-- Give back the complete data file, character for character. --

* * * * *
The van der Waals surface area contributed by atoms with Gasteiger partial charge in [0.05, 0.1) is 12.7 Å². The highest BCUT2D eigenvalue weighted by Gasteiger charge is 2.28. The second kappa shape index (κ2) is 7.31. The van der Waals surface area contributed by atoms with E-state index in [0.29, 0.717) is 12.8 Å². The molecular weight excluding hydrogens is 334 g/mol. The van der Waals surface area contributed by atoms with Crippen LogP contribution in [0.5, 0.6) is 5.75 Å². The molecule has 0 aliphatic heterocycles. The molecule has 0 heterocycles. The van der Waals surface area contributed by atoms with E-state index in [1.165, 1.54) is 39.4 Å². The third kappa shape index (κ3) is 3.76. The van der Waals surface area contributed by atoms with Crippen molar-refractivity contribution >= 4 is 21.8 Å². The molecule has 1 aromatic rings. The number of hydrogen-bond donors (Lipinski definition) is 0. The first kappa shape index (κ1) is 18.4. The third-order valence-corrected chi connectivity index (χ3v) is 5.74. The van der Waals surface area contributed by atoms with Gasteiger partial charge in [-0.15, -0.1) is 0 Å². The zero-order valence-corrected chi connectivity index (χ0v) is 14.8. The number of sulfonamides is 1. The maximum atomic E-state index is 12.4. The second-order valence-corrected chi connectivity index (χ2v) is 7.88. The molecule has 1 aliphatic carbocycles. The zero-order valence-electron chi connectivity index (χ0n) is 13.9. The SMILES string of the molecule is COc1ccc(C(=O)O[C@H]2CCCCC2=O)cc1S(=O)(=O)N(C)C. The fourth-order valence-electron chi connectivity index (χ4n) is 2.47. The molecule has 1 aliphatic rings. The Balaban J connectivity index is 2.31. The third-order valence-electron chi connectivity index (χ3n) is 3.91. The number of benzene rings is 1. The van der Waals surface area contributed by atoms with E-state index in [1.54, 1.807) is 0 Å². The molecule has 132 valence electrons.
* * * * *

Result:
The van der Waals surface area contributed by atoms with Gasteiger partial charge in [0.05, 0.1) is 12.7 Å². The highest BCUT2D eigenvalue weighted by Gasteiger charge is 2.28. The second kappa shape index (κ2) is 7.31. The van der Waals surface area contributed by atoms with E-state index in [0.29, 0.717) is 12.8 Å². The molecular weight excluding hydrogens is 334 g/mol. The van der Waals surface area contributed by atoms with Crippen LogP contribution in [0.5, 0.6) is 5.75 Å². The molecule has 0 aliphatic heterocycles. The molecule has 0 heterocycles. The van der Waals surface area contributed by atoms with E-state index in [1.165, 1.54) is 39.4 Å². The third kappa shape index (κ3) is 3.76. The van der Waals surface area contributed by atoms with Crippen molar-refractivity contribution >= 4 is 21.8 Å². The molecule has 1 aromatic rings. The number of hydrogen-bond donors (Lipinski definition) is 0. The first kappa shape index (κ1) is 18.4. The third-order valence-corrected chi connectivity index (χ3v) is 5.74. The van der Waals surface area contributed by atoms with Gasteiger partial charge in [-0.15, -0.1) is 0 Å². The zero-order valence-corrected chi connectivity index (χ0v) is 14.8. The number of sulfonamides is 1. The maximum atomic E-state index is 12.4. The second-order valence-corrected chi connectivity index (χ2v) is 7.88. The molecule has 1 aliphatic carbocycles. The zero-order valence-electron chi connectivity index (χ0n) is 13.9. The SMILES string of the molecule is COc1ccc(C(=O)O[C@H]2CCCCC2=O)cc1S(=O)(=O)N(C)C. The fourth-order valence-electron chi connectivity index (χ4n) is 2.47. The molecule has 1 aliphatic rings. The Balaban J connectivity index is 2.31. The third-order valence-electron chi connectivity index (χ3n) is 3.91. The number of benzene rings is 1. The van der Waals surface area contributed by atoms with E-state index in [1.54, 1.807) is 0 Å². The molecule has 132 valence electrons.